Stewart adds to the ambiguity by dousing the production with quasi-psychedelic sound effects and a lurching, disoriented rhythm track that perfectly sums up the reality of teenage parties. The narrator (let’s call her Barbie) has clearly been at the Strongbow, and I strongly suspect somebody’s surreptitiously topped it up with something lysergic. There’s something deeply wrong going on here, and we don’t immediately know what it is. You can see Barbie, staggering around, banging into the stereo, haranguing her guests, treading dry-roasted cashews into the carpet, then locking herself in the toilet and sobbing.

The denouement comes about two-thirds of the way through:

“Judy and Johnny just walked through the door,
Like a queen with her king.
Oh, what a birthday surprise,
Judy’s wearing his ring.”

Of course, we’re back to veiled realities of girl-group discourse. In a Sandra Dee movie, maybe Judy really would be wearing Johnny’s ring, and his letterman jacket as well, and this would be enough to push Barbie over the edge. Face it, though, Barbie’s gone into the spare bedroom and found the underclad Johnny and Judy enjoying each other’s company in among the discarded coats. It’s not just his ring that she’s got hold of.

And so there’s The Gasp. At first, the listener presumes it’s Barbie who’s gasping, since she’s been the only voice so far. But listen harder. Could the gasp be another of the many sound effects, the gongs and bells and industrial clankings that soundtrack Barbie’s journey towards unhappy enlightenment? Is it really Barbie gasping, or could it be the wanton Judy? It sounds female, but we’ve already deduced that Barbie’s out of her gourd; so, taking on board her damaged perceptions, it could even be Johnny. If, maybe, it is Judy, is it a gasp of horror as she realises she’s been found out? Or a gasp of satisfaction as she enjoys Johnny’s manly attentions, unaware that Barbara’s seen them. Or both ­ a partially stifled orgasmic yelp as she realises they’re being watched ­ and simultaneously realises she likes it.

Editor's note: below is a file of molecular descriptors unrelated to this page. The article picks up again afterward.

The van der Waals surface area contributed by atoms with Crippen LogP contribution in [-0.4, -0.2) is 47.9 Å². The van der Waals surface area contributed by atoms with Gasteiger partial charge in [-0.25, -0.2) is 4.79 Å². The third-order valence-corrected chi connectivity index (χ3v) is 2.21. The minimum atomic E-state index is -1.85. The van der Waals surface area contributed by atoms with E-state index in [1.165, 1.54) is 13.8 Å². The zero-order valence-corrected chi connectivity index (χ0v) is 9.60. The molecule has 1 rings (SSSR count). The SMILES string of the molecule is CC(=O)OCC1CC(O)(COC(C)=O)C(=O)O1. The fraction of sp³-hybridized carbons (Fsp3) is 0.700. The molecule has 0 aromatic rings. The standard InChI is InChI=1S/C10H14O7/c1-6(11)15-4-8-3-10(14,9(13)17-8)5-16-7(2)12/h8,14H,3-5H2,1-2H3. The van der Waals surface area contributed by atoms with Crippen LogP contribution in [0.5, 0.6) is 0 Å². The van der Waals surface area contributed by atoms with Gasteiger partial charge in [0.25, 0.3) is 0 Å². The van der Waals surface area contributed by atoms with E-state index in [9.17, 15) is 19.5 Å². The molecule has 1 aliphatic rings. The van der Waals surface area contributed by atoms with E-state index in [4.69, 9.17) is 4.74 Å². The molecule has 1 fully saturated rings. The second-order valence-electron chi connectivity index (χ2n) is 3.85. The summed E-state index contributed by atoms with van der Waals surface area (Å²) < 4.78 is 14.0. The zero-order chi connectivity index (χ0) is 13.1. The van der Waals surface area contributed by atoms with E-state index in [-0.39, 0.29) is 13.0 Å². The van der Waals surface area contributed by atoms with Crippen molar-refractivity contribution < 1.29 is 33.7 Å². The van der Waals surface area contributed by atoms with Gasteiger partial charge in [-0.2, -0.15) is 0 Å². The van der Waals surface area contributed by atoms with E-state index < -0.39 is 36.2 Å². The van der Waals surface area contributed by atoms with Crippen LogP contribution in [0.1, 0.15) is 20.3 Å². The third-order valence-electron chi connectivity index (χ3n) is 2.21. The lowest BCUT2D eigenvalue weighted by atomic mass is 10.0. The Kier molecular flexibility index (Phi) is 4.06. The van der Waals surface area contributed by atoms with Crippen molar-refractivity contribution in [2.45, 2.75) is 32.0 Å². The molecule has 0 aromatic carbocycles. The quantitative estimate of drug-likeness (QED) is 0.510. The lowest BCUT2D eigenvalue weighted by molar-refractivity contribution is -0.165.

And, if it is Barbie who’s gasping, is it really a gasp of horror? Or something deeper and more animal, as her primal lust emerges when she sees the rutting couple? Shock and awe and a whole lot more. And which is the writhing body that provokes her lascivious gasp? Johnny or Judy? Some party.

It’s hard to believe now that an artefact of such quivering camp and addled ambiguity could top the UK charts, as it did in October, 1981. That single gasp offers fresh contexts to the whole narrative, in a way that mundane language could never offer. If anybody wants to restage Oh! Calcutta!, the complex troilism of Johnny, Judy and Barbie would make an excellent musical number. With the ghost of Samuel Beckett in among the coats.

© 2006 Tim Footman